As many providers working in California know, the state had been steadily cutting the reimbursement rates for providers. So the DHCS’ announcement that it will start increasing pharmacy dispensing fees came as a surprise to many. The increase is due to a federal regulation promulgated by the Centers for Medicare and Medicaid Services (CMS) implementing provisions of the Affordable Care Act (the rule applies only to covered outpatient drugs).
As a result of the federal rule, the DHCS has contracted with Mercer to conduct an Actual Acquisition Cost and professional dispensing fee survey. Instead of the current methodology, the Medi-Cal will implement a two-tiered dispensing fee depending on a pharmacy’s total annual claim volume (under or over 90,000 claims). The National Average Drug Acquisition Cost (NADAC) will be used as the pricing benchmark for both brand and generic drug products. NADAC represents the national average invoice price derived from retail community pharmacies for drug products based on invoices from wholesalers and manufacturers. It does not reflect off-invoice discounts, rebates or price concessions.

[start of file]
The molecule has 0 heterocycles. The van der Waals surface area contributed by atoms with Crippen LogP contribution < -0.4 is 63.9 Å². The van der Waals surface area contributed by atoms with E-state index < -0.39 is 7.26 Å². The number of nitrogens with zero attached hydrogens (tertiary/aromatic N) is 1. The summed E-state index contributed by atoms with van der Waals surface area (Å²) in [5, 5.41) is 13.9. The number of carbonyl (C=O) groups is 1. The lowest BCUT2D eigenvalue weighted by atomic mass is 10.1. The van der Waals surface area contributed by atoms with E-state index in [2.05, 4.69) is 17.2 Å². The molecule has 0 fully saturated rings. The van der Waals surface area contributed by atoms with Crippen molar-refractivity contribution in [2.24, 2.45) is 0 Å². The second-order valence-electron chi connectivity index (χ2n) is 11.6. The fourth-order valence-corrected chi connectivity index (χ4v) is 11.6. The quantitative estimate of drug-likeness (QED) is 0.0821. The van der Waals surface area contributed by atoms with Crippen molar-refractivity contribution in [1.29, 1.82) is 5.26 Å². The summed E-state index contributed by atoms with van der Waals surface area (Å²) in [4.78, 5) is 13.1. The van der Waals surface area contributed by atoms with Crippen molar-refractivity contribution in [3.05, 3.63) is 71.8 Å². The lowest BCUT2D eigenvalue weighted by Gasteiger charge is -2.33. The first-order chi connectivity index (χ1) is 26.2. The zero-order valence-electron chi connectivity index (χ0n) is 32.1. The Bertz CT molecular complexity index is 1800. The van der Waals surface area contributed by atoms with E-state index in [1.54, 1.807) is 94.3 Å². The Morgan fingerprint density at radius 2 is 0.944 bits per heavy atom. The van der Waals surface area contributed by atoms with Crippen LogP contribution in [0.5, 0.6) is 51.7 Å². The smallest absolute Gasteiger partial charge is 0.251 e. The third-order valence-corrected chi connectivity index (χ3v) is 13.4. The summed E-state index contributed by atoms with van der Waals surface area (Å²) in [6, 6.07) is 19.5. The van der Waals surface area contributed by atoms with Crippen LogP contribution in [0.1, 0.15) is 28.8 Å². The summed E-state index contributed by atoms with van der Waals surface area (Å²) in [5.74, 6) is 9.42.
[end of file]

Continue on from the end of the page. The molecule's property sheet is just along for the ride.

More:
When a NADAC price does not exist, Medi-Cal will use the Wholesaler Acquisition Cost (WAC) + 0% as the price benchmark. The reimbursement for outpatient drugs being billed under the 340B program will remain unchanged. 340B program billing will continue to require that drugs purchased under the 340B program be billed at actual purchase price.
What you need to do to receive higher rates:
If you meet the criteria to receive the higher dispensing fee, the pharmacy must submit an attestation to the DHCS. Starting January 2018, the DHCS will be sending instructions on whether you qualify for higher fees, how to prepare the attestation, where and how to file it. If you do not hear from the DHCS by February 2018, contact them directly for further information.